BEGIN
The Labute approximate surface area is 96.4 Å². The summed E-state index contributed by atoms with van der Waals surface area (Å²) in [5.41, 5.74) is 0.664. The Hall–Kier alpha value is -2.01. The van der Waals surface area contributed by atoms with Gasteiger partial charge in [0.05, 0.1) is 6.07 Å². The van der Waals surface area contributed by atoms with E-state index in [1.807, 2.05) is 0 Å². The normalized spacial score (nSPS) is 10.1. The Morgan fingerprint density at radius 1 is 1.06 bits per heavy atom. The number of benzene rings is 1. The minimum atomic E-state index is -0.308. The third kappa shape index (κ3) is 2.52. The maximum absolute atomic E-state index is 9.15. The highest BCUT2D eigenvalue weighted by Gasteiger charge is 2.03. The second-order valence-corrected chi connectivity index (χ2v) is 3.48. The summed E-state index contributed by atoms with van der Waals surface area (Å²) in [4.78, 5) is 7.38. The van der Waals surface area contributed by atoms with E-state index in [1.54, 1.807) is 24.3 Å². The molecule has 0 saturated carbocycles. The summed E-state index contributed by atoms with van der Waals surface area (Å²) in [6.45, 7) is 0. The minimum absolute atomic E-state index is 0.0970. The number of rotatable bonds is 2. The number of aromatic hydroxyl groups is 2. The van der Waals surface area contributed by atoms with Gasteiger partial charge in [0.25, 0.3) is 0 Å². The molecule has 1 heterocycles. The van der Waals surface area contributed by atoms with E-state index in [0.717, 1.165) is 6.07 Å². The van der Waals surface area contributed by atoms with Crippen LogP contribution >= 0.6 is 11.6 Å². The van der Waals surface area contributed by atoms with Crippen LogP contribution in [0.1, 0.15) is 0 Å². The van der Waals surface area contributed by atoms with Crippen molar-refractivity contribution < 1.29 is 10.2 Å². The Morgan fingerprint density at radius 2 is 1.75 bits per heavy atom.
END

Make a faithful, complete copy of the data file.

The Labute approximate surface area is 96.4 Å². The summed E-state index contributed by atoms with van der Waals surface area (Å²) in [5.41, 5.74) is 0.664. The Hall–Kier alpha value is -2.01. The van der Waals surface area contributed by atoms with Gasteiger partial charge in [0.05, 0.1) is 6.07 Å². The van der Waals surface area contributed by atoms with E-state index in [1.807, 2.05) is 0 Å². The normalized spacial score (nSPS) is 10.1. The Morgan fingerprint density at radius 1 is 1.06 bits per heavy atom. The number of benzene rings is 1. The minimum atomic E-state index is -0.308. The third kappa shape index (κ3) is 2.52. The maximum absolute atomic E-state index is 9.15. The highest BCUT2D eigenvalue weighted by Gasteiger charge is 2.03. The second-order valence-corrected chi connectivity index (χ2v) is 3.48. The summed E-state index contributed by atoms with van der Waals surface area (Å²) in [4.78, 5) is 7.38. The van der Waals surface area contributed by atoms with E-state index in [1.54, 1.807) is 24.3 Å². The molecule has 0 saturated carbocycles. The summed E-state index contributed by atoms with van der Waals surface area (Å²) in [6.45, 7) is 0. The minimum absolute atomic E-state index is 0.0970. The number of rotatable bonds is 2. The number of aromatic hydroxyl groups is 2. The van der Waals surface area contributed by atoms with Gasteiger partial charge in [0.25, 0.3) is 0 Å². The molecule has 1 heterocycles. The van der Waals surface area contributed by atoms with E-state index in [0.717, 1.165) is 6.07 Å². The van der Waals surface area contributed by atoms with Crippen LogP contribution >= 0.6 is 11.6 Å². The van der Waals surface area contributed by atoms with Crippen LogP contribution in [0.1, 0.15) is 0 Å². The van der Waals surface area contributed by atoms with Crippen molar-refractivity contribution < 1.29 is 10.2 Å². The Morgan fingerprint density at radius 2 is 1.75 bits per heavy atom.